(8) Seminar – All candidates for the Ph.D. are required to deliver a Department-level seminar on the results of their thesis work sometime after their successful dissertation proposal defense and before the dissertation defense. The degree will not be conferred until this obligation is met.
(9) Dissertation Defense – The dissertation defense cannot be held until at least four months after the successful proposal defense. Clean, final copies of the dissertation should be circulated to committee members at least two weeks prior to the defense. Announcements of the dissertation defense should be circulated to all faculty and students one week before the defense. After the defense, suggested changes from the committee members and faculty should be made by the student under the major professor’s supervision. Finally, the student must provide committee members with a final, clean copy of the dissertation; the advisor receives a bound copy from the student. A copy of the Graduate School Final Examination Form must be signed and submitted to the Department Administrative Assistant.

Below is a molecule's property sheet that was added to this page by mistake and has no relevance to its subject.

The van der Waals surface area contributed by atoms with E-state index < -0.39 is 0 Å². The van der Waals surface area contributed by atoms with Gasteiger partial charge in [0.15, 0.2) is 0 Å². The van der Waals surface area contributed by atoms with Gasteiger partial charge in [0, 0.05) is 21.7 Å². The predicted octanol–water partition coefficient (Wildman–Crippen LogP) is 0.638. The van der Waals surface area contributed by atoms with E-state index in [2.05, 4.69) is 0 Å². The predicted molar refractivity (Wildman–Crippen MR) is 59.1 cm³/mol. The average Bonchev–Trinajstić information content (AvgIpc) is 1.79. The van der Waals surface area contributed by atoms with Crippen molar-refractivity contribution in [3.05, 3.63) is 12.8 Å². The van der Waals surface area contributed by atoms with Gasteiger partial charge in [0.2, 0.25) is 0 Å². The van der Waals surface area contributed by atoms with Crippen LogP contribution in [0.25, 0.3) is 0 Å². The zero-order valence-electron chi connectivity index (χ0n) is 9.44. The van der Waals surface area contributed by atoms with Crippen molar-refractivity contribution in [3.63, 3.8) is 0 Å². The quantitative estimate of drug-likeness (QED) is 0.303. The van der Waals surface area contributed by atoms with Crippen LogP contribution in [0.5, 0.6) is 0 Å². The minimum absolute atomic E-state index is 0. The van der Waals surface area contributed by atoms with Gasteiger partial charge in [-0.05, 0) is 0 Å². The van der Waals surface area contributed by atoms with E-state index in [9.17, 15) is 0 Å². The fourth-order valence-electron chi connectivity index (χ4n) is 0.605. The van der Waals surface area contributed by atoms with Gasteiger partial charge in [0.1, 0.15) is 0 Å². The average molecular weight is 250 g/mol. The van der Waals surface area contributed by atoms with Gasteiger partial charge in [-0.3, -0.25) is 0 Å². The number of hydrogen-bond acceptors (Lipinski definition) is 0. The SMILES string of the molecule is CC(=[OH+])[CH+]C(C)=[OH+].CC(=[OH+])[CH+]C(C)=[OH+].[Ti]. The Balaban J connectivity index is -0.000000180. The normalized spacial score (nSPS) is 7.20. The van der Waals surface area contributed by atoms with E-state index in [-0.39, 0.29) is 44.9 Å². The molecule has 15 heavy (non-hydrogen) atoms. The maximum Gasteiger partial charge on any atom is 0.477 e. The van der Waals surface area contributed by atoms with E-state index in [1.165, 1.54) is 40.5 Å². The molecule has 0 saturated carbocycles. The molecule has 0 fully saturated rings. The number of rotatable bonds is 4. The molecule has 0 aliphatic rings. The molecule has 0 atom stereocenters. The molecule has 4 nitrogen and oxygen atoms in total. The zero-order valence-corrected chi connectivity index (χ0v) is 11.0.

Ideally, every reasonable effort should be made so that a graduate student’s entire committee is physically present for all student milestones (proposal defense, comprehensive exam, dissertation defense). However, faculty travel, sesquicentennial leaves, and other absences should not be a major deterrent to a student’s progress, especially given the increased availability of tele/video-conferencing facilities. Given the importance of the final defense, however, the faculty has developed the following policy:
- the student’s major professor(s) must be physically present at all doctoral dissertation defenses;
- if committee members are not available because of sesquicentennial/sabbatical leave, they may participate via video or tele-conferencing, if such facilities are available;
- in the event of extraordinary extenuating circumstances, the student or major professor must contact the Department Chair for advice on how to proceed.
NOTE: Questions or problems concerning application of the regulations to specific student programs should be directed to the GARC Chair or your advisor.